Sample Research Paper on Police Brutality
Recent police brutality reports, such as the George Floyd case in 2020, have ignited the issue regarding officers’ use of excessive force. The police are supposed to be the symbol of safety and protection, however, the increased number of police brutality reports has caused the public to perceive officers in a negative light. Instead of respecting and looking up to officers, civilians develop fear and anxiety when around them. This concerning issue compels immediate action to repair the police’s image and ensure public safety. The future of police brutality must lead to its decline through the establishment of reform programs and other solutions that will decrease the use of excessive force.
The Police Brutality Issue
Police brutality , or the use of excessive force, has been an issue since the 19th century. While the issue was significant, the few cases did not alarm the public. Today, the issue of police brutality has become a relevant topic due to the high-profile cases related to it. According to Cheatham & Maizland (2022), the death of George Floyd, due to the use of excessive force, became a pivotal point in the issue of police brutality and modern racism . The video recording of George Floyd’s death became viral on social media which then sparked controversy. This highlighted the police brutality issue; leading to the formation of various movements, studies on police brutality, and attempted reforms in policing agencies.
The various studies regarding police brutality revealed that there is an unchecked trend in the use of excessive force. In the United States, law enforcement officers kill 1,000 civilians per year (Peeples, 2020). In Nigeria, police forces open fire on protesters which led to civilian casualties. In Kenya, the police use deadly force to enforce pandemic regulations (Cheatham & Maizland, 2022). Other police forces from other countries also use similar methods, including the use of rubber bullets and tear gas. These data showcase that police brutality is not only an issue in the United States but also in other countries. This paper, however, will focus more on police brutality in the United States.
The police brutality issue has a connection with discrimination and racism . Various studies revealed that Black people tend to experience police brutality more than other groups (Peeples, 2020). There is also the trend where white officers fire their guns five times more than Black officers when in Black neighborhoods (Hoekstra & Sloan, 2020, cited in Peeples, 2020). These suggest that police officers, especially white individuals, tend to use excessive force because of racial profiling. They may perceive Black people as more likely to be criminals and Black neighborhoods as more dangerous areas. This biased perception causes them to use excessive force, perhaps due to fear for their lives.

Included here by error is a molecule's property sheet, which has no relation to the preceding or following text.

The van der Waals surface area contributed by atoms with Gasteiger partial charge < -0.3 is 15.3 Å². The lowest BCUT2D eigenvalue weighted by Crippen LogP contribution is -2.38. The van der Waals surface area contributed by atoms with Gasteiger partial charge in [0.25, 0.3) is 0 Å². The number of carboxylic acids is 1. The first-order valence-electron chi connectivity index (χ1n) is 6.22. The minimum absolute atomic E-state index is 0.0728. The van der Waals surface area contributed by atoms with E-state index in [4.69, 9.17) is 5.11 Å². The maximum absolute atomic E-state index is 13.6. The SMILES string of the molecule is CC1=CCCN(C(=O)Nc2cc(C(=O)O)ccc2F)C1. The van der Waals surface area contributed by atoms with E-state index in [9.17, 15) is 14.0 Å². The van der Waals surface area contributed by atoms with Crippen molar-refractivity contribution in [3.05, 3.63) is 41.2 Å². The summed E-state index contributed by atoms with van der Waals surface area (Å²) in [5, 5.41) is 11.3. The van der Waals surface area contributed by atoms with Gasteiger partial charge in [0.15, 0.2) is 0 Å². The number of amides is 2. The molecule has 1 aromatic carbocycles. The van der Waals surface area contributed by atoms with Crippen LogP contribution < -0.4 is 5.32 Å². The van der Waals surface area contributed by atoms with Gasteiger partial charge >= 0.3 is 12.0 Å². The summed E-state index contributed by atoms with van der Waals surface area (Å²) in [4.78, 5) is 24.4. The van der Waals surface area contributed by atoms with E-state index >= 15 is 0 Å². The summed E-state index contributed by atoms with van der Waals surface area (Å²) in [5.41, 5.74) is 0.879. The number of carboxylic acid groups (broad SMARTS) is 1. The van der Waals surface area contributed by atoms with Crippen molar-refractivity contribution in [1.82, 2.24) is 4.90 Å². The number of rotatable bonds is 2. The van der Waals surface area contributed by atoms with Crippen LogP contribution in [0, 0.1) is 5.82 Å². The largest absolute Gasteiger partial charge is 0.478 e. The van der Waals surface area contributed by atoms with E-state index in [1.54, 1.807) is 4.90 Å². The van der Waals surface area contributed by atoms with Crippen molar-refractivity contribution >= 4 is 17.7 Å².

Other Causal Factors
While racial profiling is one of the main factors in the increased rate of police brutality, other reasons can cause the use of excessive force. According to Peeples (2020); bad tempers, insecurities, and other personal characteristics are predictive factors in police brutality. A bad temper and impatience can lead an officer to use unnecessary force to apprehend a suspect. Insecurities and other personal characteristics can increase the likelihood of an officer relying on their weapons, such as guns and police sticks.
However, it is important to note that police officers are not the only party who is accountable for the issue. Since police officers have to serve the public, their work includes performing duties in situations alien to them. For instance, studies revealed that one in ten U.S. police calls involve individuals with mental illness which leads police officers to shoot and kill individuals with mental illnesses (Cheatham & Maizland, 2022). Engaging in these situations requires a specific approach that regular officers may not have learned in their training. Since the only way to defend themselves is to use their tools, such as their guns, they have no choice but to use force.
Solutions for the Police Brutality Issue
Even before the death of George Floyd, the U.S. government has issued reforms to address the police brutality issue. The reforms were due to a similar case in 2014, that of Eric Garner, a Black man who died because of the police’s use of excessive force. Since then, the United States promoted the use of body-worn cameras, banning chokeholds, implicit-bias training, de-escalation training, and other methods. These changes led to a significant decrease in police shootings which may have helped reduce police brutality-related casualties (Peeples, 2020). However, since recent data show that U.S police kill 1,000 civilians per year, such as in 2021 when they killed 1,139 people; the solutions are not effective in addressing the issue (Cheatham & Maizland, 2022; Peeples, 2020). This means that there is a need for more reforms that will address the issue aggressively and reduce police brutality rates significantly.